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Politicians' Families in Line of Fire

The slaying of an Iraqi vice president's sister is the latest in a series of assaults, indicating that relatives of officials are becoming targets.

April 28, 2006|Bruce Wallace | Times Staff Writer

BAGHDAD — Being a politician has long been among the most risky of occupations in Iraq. Now, it's become increasingly dangerous just to be related to one.

The sister of Tariq Hashimi, one of Iraq's two vice presidents, died in a blast of bullets Thursday, cut down in her SUV along with her bodyguard as she drove to work through a dicey Baghdad neighborhood. The gunmen escaped, leaving a grieving family to wonder who killed 60-year-old Maysoon Hashimi, and on whose orders.

They still don't know who killed Hashimi's brother Mahmoud in a drive-by shooting in Baghdad two weeks ago.

Even tightly guarded politicians -- from Sunnis such as Hashimi to Kurdish lawmakers and Shiite clerics -- have been shot or blown up in Iraq's Hobbesian landscape over the last three years. And several children have died in attacks aimed at their politician parents.

But there are signs that vulnerable siblings and other family members may now be targets as well. Killers who can't penetrate Baghdad's Green Zone, where most senior officials live, or find a way past the armored cars and bristling weaponry of a politician's personal entourage, appear to be seeking out relatives who live with minimal or nonexistent security.

In January, kidnappers snatched the sister of former Interior Minister Bayan Jabr, a Shiite. She was released two weeks later.

The brother and niece of Khalaf Ulayyan, general secretary of the Sunni Iraqi National Dialogue Council, were kidnapped in Ramadi last month and are still missing.

And on April 17, the body of Taha Mutlak, brother of Sunni politician Saleh Mutlak, was discovered in Baghdad, three weeks after he had been abducted.

"I have brothers and sisters in the village; how can I protect them?" an anguished Mutlak said Thursday. "You lose family, you lose friends, you lose your people. If we [politicians] are not able to create security, to bring a smile to Iraq, I cannot see why these people should sacrifice their lives.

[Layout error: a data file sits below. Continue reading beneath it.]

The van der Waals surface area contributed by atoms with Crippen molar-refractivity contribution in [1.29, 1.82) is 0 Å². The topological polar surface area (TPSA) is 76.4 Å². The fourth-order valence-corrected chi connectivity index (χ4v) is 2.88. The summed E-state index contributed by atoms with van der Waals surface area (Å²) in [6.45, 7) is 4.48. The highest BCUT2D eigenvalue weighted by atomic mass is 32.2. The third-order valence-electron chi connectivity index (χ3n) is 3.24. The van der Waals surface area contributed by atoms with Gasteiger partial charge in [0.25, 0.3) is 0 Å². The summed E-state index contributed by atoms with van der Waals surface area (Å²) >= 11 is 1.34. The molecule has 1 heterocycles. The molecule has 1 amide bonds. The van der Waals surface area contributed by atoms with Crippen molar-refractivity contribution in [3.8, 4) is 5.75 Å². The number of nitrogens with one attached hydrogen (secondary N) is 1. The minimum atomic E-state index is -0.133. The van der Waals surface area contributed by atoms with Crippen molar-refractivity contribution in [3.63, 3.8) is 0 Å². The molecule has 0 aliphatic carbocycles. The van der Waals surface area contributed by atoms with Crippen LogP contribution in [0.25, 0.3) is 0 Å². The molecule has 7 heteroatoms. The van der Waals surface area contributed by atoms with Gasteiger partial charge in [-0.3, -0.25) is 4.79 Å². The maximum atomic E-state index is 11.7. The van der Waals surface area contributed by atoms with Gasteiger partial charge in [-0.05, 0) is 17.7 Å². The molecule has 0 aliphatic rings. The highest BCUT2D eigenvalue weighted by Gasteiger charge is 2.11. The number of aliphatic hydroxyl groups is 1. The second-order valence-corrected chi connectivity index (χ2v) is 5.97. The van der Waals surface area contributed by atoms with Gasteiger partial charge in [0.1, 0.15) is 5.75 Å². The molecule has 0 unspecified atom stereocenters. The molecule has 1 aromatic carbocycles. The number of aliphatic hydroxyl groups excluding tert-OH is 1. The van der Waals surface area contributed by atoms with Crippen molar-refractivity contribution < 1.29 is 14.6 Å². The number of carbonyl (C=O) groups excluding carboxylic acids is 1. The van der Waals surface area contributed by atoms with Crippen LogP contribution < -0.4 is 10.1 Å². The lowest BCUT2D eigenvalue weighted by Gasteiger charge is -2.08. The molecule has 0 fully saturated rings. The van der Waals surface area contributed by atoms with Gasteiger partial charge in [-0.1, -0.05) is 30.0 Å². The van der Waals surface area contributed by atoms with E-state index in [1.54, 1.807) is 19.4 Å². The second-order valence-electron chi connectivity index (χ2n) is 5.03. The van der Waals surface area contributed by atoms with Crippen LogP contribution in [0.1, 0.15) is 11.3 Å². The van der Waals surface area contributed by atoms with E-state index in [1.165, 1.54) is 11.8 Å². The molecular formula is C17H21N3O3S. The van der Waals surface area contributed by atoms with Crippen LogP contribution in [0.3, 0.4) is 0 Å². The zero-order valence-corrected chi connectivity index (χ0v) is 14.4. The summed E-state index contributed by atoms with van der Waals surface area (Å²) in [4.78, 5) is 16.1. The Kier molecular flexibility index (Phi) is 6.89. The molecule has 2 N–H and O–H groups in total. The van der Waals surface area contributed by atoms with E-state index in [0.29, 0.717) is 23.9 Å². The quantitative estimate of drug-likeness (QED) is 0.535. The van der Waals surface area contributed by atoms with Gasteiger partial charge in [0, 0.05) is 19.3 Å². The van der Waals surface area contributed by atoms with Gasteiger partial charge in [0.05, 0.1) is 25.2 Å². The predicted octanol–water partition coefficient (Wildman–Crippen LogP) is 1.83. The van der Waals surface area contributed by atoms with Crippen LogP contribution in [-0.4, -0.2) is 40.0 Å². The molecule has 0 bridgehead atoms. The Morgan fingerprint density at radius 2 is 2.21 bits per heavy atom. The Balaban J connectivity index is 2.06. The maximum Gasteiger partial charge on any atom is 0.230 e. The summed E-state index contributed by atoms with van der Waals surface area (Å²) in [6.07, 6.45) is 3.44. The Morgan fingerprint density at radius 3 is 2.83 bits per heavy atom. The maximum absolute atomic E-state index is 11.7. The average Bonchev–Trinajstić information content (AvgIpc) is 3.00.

"If we are doing all this in the name of nothing more than who gets what government positions, then politics is not worth it." Mutlak said his family had never openly blamed him for his brother's death, but he feels the weight of the risks he exposes them to.

"Maybe they are too shy to tell me," he said. "But deep down, I think they believe I am responsible for what has happened to them."

Punishing innocents for the political activities of others echoes the Saddam Hussein period, when the dictator's Sunni-dominated government brutally persecuted Shiite and Kurdish political movements.

But Sunnis, who were protected under Hussein, now face a host of enemies, including fellow Sunnis who have joined the anti-American insurgency.

In a videotaped diatribe broadcast this week, Al Qaeda in Iraq leader Abu Musab Zarqawi accused Sunni politicians participating in the nation's nascent democracy of being agents of the United States.

"Breaking taboos will always be dangerous," said Mithal Alusi, a secular Sunni politician who made enemies by visiting Israel in 2004. Alusi's two sons were killed during an attack on one of his convoys a few months later.

"But many Iraqis are paying the price -- not just the politicians," Alusi said.

Hashimi had dismissed Zarqawi's threat at a Baghdad news conference Wednesday, issuing a public call for terrorism to be crushed by force. Shiite leaders had urged the newly appointed Sunni vice president to make a declaration against the insurgency.

"I say, yes, we're agents," Hashimi said when asked about Zarqawi's threats. "We're agents for Islam, for the oppressed. We have to defend the future of our people."

A day later, he was burying his sister.

"What astonished us is that they targeted a woman -- this shows how wicked the attackers are," Ziyad Ani, a senior official in Hashimi's Iraqi Islamic Party told the Associated Press.

Sunni politicians complain that they get no protection from the Shiite-run Interior Ministry. And some Sunnis contend that when then-Interior Minister Jabr's sister was abducted, he unleashed the full resources of his department's security services, which tracked her down.

"The government knows who is making these threats against us," Mutlak said. "The Americans know it too. Yet they do nothing."

Mutlak said he is investigating his brother's slaying himself. "I'm trying right now, but I don't have the law with me," he said. "I want to do it legally. I don't want to make a militia and go kill them.

"The people who run militias are the ones hurting Iraq," he said. "I don't want to be one of them."

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